Anemia’s Link to Fatigue

Robin Wachsman, RN, BSN, OCN, CCRN

As a clinician in a community oncology clinic, anemia is a familiar diagnosis. The most common complaint prior to the diagnosis of anemia is fatigue. Unfortunately, anemia and fatigue often go hand in glove.

Often the onset of anemia is slow and the body is able to compensate. Patients are able to manipulate activities of daily living to accommodate the fatigue. However, anemia can also have a rapid onset causing disruption of day-to-day living.  Often fatigue will become very concerning to the patient and we commonly hear questions and comments such as: How can I continue to work? How can we make the fatigue better fast? I have children at home that need care.

It is not a surprise that fatigue related to anemia was rated as the number one complaint of oncology patients - superseding nausea and vomiting - as having the greatest impact on their energy, activity and lifestyle.      

When we suspect anemia, clinicians work like detectives to seek clues and build a case and cause for the diagnosis. The first step would be to order laboratory values checking for areas of deficiencies, especially iron. Iron values are important because we know anemia can be caused by increased iron demand, decreased iron intake, or blood loss.

Most lab tests will include the complete blood count (CBC) where the results focus on the hemoglobin and hematocrit, serum ferritin-assessing the iron stores, and the transferrin saturation (TSAT). This lab test is drawn to evaluate the adequacy of iron levels for erythropoiesis, a process involving the normal production of red blood cells. 

While lab work is pending, we continue to drill down, attempting to determine the root cause of the anemia. A few questions we would ask include:

  • Has there been any recent blood loss due to surgery or any history of ulcers, polyps or cancer that could cause a slow loss of blood?
  • Could there be a lack of iron in the diet? The body regularly gets iron from the foods we eat. If a person consumes too little iron over time, the body could become iron deficient.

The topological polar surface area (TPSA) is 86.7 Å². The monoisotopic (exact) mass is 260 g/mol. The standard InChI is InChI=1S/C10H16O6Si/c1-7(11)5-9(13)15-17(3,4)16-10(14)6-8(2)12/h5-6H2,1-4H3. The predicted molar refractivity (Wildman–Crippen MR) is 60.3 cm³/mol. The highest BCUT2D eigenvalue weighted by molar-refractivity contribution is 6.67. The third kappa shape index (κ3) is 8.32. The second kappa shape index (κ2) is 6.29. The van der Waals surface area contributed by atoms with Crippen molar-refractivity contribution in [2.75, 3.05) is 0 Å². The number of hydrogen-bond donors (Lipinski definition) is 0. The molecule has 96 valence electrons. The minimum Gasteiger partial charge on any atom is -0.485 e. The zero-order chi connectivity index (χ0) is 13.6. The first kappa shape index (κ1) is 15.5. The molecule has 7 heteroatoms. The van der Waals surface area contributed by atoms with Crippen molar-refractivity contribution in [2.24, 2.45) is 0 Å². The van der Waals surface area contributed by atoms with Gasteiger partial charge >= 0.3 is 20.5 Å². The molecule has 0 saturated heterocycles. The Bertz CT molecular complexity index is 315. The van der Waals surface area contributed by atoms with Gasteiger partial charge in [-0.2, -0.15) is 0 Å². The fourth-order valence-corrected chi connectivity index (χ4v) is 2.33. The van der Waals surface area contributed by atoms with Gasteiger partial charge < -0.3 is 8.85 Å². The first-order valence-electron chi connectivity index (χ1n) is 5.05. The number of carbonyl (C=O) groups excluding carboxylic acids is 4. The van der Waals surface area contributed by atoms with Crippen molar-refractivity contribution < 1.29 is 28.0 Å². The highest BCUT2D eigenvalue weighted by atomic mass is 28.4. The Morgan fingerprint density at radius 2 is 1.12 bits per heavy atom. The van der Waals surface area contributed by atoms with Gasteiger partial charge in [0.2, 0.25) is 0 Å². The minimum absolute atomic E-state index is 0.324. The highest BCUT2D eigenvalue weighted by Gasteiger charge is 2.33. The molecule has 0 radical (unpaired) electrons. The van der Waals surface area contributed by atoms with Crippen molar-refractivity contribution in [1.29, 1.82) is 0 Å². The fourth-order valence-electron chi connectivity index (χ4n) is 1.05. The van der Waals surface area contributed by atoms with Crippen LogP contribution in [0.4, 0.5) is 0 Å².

• Are there any issues affecting the body’s ability to absorb iron? Iron from food is absorbed into the blood stream in the small intestine. Disorders such as celiac disease, surgical procedures such as gastric bypass, or some medications can block the absorption of iron. 
  • Is the patient on any form of growth factor? These factors are most commonly administered in oncology and some stimulate production of the red blood cells, which can quickly deplete iron stores, known as functional anemia.  

Symptoms of anemia and fatigue can be mitigated with appropriate treatment and patient/family education. We encourage patients to set short term goals for the activities of daily living to conserve energy. Plans are developed to help the patients and caregivers develop mechanisms for managing persistent symptoms of anemia (i.e. fatigue, shortness of breath, decreased stamina). 

We also encourage patients to maintain an optimal level of physical activity, allowing rest periods as necessary. A nutritionist can intervene suggesting a well-balanced diet of iron rich foods that will help improve quality of the diet.   

Living with anemia and fatigue can be manageable and there are many different plans of care that have helped patients to live a long, meaningful life. Treatment options will vary for each person and a plan of care will be initiated by your physician or other health care professional.          

The information in this article is for informational purposes only and not intended to provide medical advice. You should direct all questions about your health to your health care provider.

Robin Wachsman, RN, BSN, OCN, CCRN is vice president of clinical education and training at the West Clinic in Memphis, Tennessee and has written extensively on the topic of iron deficiency anemia, with a special focus on IDA in oncology patients.

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